A search for a secure, permanent job is paradoxical for many Australians – essential but elusive.
In 2017, job security is an inescapable worry for too many people.
The prevalence of job insecurity combined with record low wages growth is a lethal combination for too many households. People are too often finding themselves in either casual, fixed term contracts, seasonal work, contracting or labour hire.
That’s why last week’s ruling by the Fair Work Commission to put a casual conversion clause in modern Awards, enabling casual employees engaged in regular patterns of work to request permanent positions after 12 months, is a welcome step in the right direction. But it is only a start.
In its ruling the Fair Work Commission confirmed both that the use of casual employment provisions in awards is increasing and that long term casual employment hurts workers:
“In our view, the disadvantages of long term casual employment for employees far outweigh the advantages to be gained by employers who wish to persist in using casual employment as a vehicle for virtual permanent employment, whatever their reason for doing so may be.”
The absence of a stable income can make it impossible to pay off a mortgage, or even to apply for a mortgage or rental property in the first place. It can mean real difficulty in paying the bills, while leaving workers without access to sick leave or annual leave – a condition most people in the workforce once took for granted.
As the Fair Work Commission points out, 59 per cent of casuals are in the 25-64 year old age group. Data from the ABS this year shows that since August 2012, the number of casual workers and independent contractors has risen by 110,000 and 51,300 respectively. This has coincided with 113,000 less workers getting full leave entitlements.
More and more, the oxymoronic term “permanent casual” is being used by employers to describe their employees.
While the ability to use casual work is an important component of the labour market, it has been increasingly exploited. Workers should not be categorised as “casual” just because their employer tells them they are.
That is why Labor committed at the last election to examine the definition of “casual” work and to set a clearer test for determining when a worker is “casual”.
The notion of “flexible” work is on the rise. This is fine if that is what you choose. But what we are increasingly seeing is under-employment – that is, people who want more work but cannot find it – at record highs. There are more than one million of our fellow Australians in this position right now.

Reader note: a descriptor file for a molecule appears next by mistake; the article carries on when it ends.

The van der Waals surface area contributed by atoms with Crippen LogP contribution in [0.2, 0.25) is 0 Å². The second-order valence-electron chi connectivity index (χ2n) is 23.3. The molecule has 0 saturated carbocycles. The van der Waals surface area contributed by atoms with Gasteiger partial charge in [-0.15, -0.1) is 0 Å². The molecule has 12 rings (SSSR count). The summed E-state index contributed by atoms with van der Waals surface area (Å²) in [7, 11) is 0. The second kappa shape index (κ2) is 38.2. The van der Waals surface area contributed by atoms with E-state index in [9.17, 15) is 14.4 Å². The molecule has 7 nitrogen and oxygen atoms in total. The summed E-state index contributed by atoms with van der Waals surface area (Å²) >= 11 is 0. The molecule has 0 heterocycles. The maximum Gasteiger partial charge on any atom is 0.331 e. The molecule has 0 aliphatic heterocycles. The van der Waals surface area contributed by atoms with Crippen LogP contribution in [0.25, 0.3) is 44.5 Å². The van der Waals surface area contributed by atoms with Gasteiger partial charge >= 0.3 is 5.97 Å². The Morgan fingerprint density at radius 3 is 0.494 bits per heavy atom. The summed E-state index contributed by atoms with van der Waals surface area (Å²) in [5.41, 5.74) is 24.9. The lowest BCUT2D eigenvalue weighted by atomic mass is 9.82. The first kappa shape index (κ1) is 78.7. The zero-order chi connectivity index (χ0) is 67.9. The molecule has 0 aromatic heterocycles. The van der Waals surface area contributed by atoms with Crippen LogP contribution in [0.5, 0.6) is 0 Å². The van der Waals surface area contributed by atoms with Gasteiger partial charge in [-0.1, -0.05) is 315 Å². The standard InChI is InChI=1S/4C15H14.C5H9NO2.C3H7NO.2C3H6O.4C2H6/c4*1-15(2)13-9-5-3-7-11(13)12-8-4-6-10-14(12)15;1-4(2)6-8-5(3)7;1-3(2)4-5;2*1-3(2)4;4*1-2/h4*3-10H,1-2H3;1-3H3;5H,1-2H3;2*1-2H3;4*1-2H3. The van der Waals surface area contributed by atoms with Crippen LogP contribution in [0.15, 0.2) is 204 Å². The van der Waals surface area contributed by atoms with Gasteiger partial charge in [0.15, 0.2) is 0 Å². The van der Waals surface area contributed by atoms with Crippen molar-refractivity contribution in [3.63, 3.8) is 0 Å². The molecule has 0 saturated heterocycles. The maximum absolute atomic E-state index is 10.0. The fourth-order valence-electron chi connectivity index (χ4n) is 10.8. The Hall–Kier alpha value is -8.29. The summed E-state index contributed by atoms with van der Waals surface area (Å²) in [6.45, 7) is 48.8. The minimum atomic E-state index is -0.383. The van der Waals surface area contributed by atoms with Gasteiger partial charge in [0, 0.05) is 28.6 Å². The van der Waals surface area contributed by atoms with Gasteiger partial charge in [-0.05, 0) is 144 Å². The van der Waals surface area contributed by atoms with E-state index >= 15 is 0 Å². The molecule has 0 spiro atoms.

University of Melbourne Professor of Economics Jeff Borland notes in his paper Part-time work in Australia: A second look, that between 1986 and 2016 (August) the percentage of employment in Australia accounted for by part-time work increased from 18.9 to 31.6 per cent.
This is one of the highest part-time rates of any developed country. Further, not all part-time workers are happy with their lot – around one-third say they want more hours.
It’s not just about earning more money, either. The OECD and World Health Organisation have found that insecure work has both short term and long term negative impacts on workers safety and health through uncertainty and anxiety.
Ultimately, insecure work means less pay and fewer rights and entitlements leading to stress and in some cases exploitation.
It’s a pretty grim picture for the future of employment – particularly where Australia’s new reality under the Abbott-Turnbull Liberal government is that inequality is on the rise and the middle class is being squeezed.
It’s time to take a stand against insecure work, which is a race to the bottom.
Over the past four years, the Coalition government has embraced an easy to hire, easy to fire society, which is undermining job security and income distribution
There is no silver bullet, but stopping sham contracting, regulating labour hire, stamping out misuse of temporary workers, increasing penalties for serious worker exploitation, reining in the application of casual workers and prosecuting employers for phoenixing are some of the policies Labor has canvassed.
This can be directly contrasted to the Liberal government’s policies to give tax cuts to big companies, support cuts to penalty rates, and wage a war against unions.
Decent wages and job security should be non-negotiable and Australians should go to work with purpose in exchange for a decent life.
Full employment – where every Australian who can work is able to work to their full capacity – shouldn’t be an impossible aspiration.
We must protect what we have fought so hard to achieve.
Labor will be making more announcements to add to the policy responses we already committed to well before the next election.
Brendan O’Connor is the Shadow Minister for Employment.